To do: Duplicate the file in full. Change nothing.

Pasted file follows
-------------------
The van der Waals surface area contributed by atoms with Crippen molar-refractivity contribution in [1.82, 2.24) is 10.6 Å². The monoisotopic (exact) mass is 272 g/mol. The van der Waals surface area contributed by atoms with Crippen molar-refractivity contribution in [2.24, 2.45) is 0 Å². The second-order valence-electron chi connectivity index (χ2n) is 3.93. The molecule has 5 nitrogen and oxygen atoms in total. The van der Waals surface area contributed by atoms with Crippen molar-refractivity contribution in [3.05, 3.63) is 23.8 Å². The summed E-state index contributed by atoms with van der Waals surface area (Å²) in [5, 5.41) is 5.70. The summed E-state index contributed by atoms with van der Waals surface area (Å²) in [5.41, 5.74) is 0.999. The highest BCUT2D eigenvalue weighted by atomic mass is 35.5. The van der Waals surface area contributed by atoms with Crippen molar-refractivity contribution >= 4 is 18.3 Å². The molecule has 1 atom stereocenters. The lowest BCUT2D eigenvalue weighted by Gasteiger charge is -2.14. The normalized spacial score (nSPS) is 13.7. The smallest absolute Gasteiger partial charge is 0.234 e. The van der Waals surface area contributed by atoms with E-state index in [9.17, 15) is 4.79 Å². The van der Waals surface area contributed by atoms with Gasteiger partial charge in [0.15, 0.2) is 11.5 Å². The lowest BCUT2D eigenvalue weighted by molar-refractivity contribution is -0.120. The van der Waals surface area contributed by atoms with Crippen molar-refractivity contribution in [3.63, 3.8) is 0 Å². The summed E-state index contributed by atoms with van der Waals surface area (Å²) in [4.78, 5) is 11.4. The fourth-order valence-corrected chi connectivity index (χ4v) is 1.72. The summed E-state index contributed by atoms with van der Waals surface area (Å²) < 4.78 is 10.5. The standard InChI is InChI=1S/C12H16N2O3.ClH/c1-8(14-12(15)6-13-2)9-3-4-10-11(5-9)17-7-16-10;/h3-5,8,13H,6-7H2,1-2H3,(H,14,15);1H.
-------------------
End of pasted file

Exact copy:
The van der Waals surface area contributed by atoms with Crippen molar-refractivity contribution in [1.82, 2.24) is 10.6 Å². The monoisotopic (exact) mass is 272 g/mol. The van der Waals surface area contributed by atoms with Crippen molar-refractivity contribution in [2.24, 2.45) is 0 Å². The second-order valence-electron chi connectivity index (χ2n) is 3.93. The molecule has 5 nitrogen and oxygen atoms in total. The van der Waals surface area contributed by atoms with Crippen molar-refractivity contribution in [3.05, 3.63) is 23.8 Å². The summed E-state index contributed by atoms with van der Waals surface area (Å²) in [5, 5.41) is 5.70. The summed E-state index contributed by atoms with van der Waals surface area (Å²) in [5.41, 5.74) is 0.999. The highest BCUT2D eigenvalue weighted by atomic mass is 35.5. The van der Waals surface area contributed by atoms with Crippen molar-refractivity contribution >= 4 is 18.3 Å². The molecule has 1 atom stereocenters. The lowest BCUT2D eigenvalue weighted by Gasteiger charge is -2.14. The normalized spacial score (nSPS) is 13.7. The smallest absolute Gasteiger partial charge is 0.234 e. The van der Waals surface area contributed by atoms with E-state index in [9.17, 15) is 4.79 Å². The van der Waals surface area contributed by atoms with Gasteiger partial charge in [0.15, 0.2) is 11.5 Å². The lowest BCUT2D eigenvalue weighted by molar-refractivity contribution is -0.120. The van der Waals surface area contributed by atoms with Crippen molar-refractivity contribution in [3.63, 3.8) is 0 Å². The summed E-state index contributed by atoms with van der Waals surface area (Å²) in [4.78, 5) is 11.4. The fourth-order valence-corrected chi connectivity index (χ4v) is 1.72. The summed E-state index contributed by atoms with van der Waals surface area (Å²) < 4.78 is 10.5. The standard InChI is InChI=1S/C12H16N2O3.ClH/c1-8(14-12(15)6-13-2)9-3-4-10-11(5-9)17-7-16-10;/h3-5,8,13H,6-7H2,1-2H3,(H,14,15);1H.